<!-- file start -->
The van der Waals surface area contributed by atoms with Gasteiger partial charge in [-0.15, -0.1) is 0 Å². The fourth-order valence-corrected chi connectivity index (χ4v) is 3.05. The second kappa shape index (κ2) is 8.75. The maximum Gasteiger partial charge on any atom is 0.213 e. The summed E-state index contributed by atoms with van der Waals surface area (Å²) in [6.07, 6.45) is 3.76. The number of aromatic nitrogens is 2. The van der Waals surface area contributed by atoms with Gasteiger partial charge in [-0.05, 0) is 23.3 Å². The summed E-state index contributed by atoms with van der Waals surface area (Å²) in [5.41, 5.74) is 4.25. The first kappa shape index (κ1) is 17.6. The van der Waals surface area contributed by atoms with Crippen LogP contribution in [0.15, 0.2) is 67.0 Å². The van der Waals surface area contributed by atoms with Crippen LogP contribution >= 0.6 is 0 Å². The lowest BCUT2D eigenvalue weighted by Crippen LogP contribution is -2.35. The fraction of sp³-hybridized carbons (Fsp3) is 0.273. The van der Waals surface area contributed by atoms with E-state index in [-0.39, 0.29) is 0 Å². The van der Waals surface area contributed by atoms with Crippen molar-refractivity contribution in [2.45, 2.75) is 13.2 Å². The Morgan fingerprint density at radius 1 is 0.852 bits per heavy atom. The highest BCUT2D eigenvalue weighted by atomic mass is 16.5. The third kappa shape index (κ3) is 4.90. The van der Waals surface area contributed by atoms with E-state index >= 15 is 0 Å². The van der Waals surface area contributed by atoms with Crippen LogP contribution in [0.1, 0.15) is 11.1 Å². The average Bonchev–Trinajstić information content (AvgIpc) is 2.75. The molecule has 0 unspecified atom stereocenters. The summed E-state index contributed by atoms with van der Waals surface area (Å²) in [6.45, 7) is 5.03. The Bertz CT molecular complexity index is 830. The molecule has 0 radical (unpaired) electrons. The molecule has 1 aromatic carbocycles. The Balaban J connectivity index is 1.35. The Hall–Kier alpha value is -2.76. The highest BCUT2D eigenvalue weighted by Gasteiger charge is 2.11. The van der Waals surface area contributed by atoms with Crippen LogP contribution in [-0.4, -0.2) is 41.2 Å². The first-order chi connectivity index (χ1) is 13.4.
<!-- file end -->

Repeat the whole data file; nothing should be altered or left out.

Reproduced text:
The van der Waals surface area contributed by atoms with Gasteiger partial charge in [-0.15, -0.1) is 0 Å². The fourth-order valence-corrected chi connectivity index (χ4v) is 3.05. The second kappa shape index (κ2) is 8.75. The maximum Gasteiger partial charge on any atom is 0.213 e. The summed E-state index contributed by atoms with van der Waals surface area (Å²) in [6.07, 6.45) is 3.76. The number of aromatic nitrogens is 2. The van der Waals surface area contributed by atoms with Gasteiger partial charge in [-0.05, 0) is 23.3 Å². The summed E-state index contributed by atoms with van der Waals surface area (Å²) in [5.41, 5.74) is 4.25. The first kappa shape index (κ1) is 17.6. The van der Waals surface area contributed by atoms with Crippen LogP contribution in [0.15, 0.2) is 67.0 Å². The van der Waals surface area contributed by atoms with Crippen LogP contribution >= 0.6 is 0 Å². The lowest BCUT2D eigenvalue weighted by Crippen LogP contribution is -2.35. The fraction of sp³-hybridized carbons (Fsp3) is 0.273. The van der Waals surface area contributed by atoms with E-state index in [-0.39, 0.29) is 0 Å². The van der Waals surface area contributed by atoms with Crippen molar-refractivity contribution in [2.45, 2.75) is 13.2 Å². The Morgan fingerprint density at radius 1 is 0.852 bits per heavy atom. The highest BCUT2D eigenvalue weighted by atomic mass is 16.5. The third kappa shape index (κ3) is 4.90. The van der Waals surface area contributed by atoms with E-state index >= 15 is 0 Å². The van der Waals surface area contributed by atoms with Crippen LogP contribution in [0.1, 0.15) is 11.1 Å². The average Bonchev–Trinajstić information content (AvgIpc) is 2.75. The molecule has 0 unspecified atom stereocenters. The summed E-state index contributed by atoms with van der Waals surface area (Å²) in [6.45, 7) is 5.03. The Bertz CT molecular complexity index is 830. The molecule has 0 radical (unpaired) electrons. The molecule has 1 aromatic carbocycles. The Balaban J connectivity index is 1.35. The Hall–Kier alpha value is -2.76. The highest BCUT2D eigenvalue weighted by Gasteiger charge is 2.11. The van der Waals surface area contributed by atoms with Crippen LogP contribution in [-0.4, -0.2) is 41.2 Å². The first-order chi connectivity index (χ1) is 13.4.